The report prepared by the Victorian Competition and Efficiency Commission into solar feed in tariffs in the state has provoked a mixed reaction, with approval for its criticism about grid access for distributed energy, but concerns about its apparent reliance on a “market based” system.
VCEC’s report is the second major analysis of state-based solar tariffs by a state-based authority, and its report suggests a lot more subtlety than the equivalent IPART report in NSW.
Its report included brickbats for the energy utilities, which it said had done little to provide access to the grid for distributed generation, and bouquets for the technology itself, which it said was clearly offering a low cost source of electricity that brought efficiency benefits to the overall network. It also recommended that tariffs be opened up to other low emissions technologies, such as fuel cells.
One of its key conclusions is to ensure a mechanism is introduced to ensure that the owners of distributed generation are rewarded for the value they contribute to the energy market, and that they are not disadvantaged by unnecessarily complex processes that prevent their deployment.
Regardless of tariffs set, access is clearly going to be the critical issue for the industry going forward. VCEC has particularly harsh words for the incumbent utilities, noting that they were less responsive to customers with distributed generation and were often not willing to purchase their electricity. Unlike IPART, which refused to acknowledge the power of incumbents, VCEC says their actions will be carefully monitored.
Nevertheless, VCEC is supporting the introduction of a “market-based” tariff which would be decided by the utilities, although it suggested a region of 6c-8c for the “energy” value of solar PV exported back into the grid, and also suggested that owners of distributed energy negotiate a tariff that reflected the “network” value. Good luck with that.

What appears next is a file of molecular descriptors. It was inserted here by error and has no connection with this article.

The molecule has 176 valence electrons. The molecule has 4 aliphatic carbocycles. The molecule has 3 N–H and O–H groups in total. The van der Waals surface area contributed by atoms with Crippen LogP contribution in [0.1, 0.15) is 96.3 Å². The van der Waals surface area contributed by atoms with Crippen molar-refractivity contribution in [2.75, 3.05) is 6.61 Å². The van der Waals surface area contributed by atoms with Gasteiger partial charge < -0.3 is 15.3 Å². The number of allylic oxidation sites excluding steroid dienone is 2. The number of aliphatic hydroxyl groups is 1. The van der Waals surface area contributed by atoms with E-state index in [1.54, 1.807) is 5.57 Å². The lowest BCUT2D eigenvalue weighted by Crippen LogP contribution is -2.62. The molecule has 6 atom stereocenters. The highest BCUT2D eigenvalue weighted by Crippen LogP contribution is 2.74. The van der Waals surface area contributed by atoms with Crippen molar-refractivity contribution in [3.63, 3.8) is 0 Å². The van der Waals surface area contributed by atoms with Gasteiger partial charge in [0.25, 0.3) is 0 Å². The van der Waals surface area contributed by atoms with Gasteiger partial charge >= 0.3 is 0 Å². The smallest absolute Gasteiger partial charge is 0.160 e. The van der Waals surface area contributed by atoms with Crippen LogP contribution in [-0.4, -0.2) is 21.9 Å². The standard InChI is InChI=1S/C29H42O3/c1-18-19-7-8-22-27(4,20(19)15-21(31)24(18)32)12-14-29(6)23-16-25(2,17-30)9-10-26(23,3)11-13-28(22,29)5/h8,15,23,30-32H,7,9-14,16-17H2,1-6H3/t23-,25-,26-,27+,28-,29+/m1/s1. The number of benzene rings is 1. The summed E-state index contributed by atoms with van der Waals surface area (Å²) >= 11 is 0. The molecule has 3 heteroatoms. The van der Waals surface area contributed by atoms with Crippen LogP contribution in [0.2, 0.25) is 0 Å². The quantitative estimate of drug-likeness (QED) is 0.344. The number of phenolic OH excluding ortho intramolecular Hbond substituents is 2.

The Clean Energy Council says it fears that consumers could miss out on as much as half of the money they were entitled to for their solar power. “We agree that as the cost of solar power continues to drop we should move beyond incentive based feed-in tariffs to a system where consumers are simply paid the fair value for their solar power,” CEC policy director Russell Marsh said.
However, he said it would be “virtually impossible” for consumers to actually get the additional payment to reflect the network value, meaning they will miss out on up to half the value they are entitled to. The CEC estimates the fair and reasonable value of solar is between 12-16c/kWh.
The Alternative Technology Association went further saying that for all its analysis, VCEC has “fundamentally misunderstood how the energy market works and therefore what the value of the electricity exported by distributed renewable energy systems actually is.”
Damien Moyse, ATA’s energy policy manager said while VCEC acknowledged that retailers are not supportive of solar power, it did not want to fix the problem and its recommendations would essentially mean that the rate for electricity fed into the grid from a solar PV system would be set at the discretion of an electricity retailer. “From past experience, this could mean customers are offered as little as 5 cents for each unit of energy,” he said.
“The large electricity retailers are compromised when it comes to distributed generation policy. Increasing the amount of distributed generation such as solar actually places downwards pressure on the wholesale price of electricity – a benefit to all consumers at the expense of large electricity retailers and generators.”
VCEC has recommended the FiT scheme end by December 31, 2013, instead of 2016, or when 75MW of capacity is reached. However, Nigel Morris from Solar Business Services said he estimated the 75MW target would be reached within 3 months – “causing yet another boom-bust cycle for out industry.”
He said it was disappointing that VCEC had been critical of the cost of the scheme when the Australian Energy Market Commission had estimated the cost to Victorian electricity consumers at 0.28% of the average 2012 bill or about $3.80 per year – and declining in future years.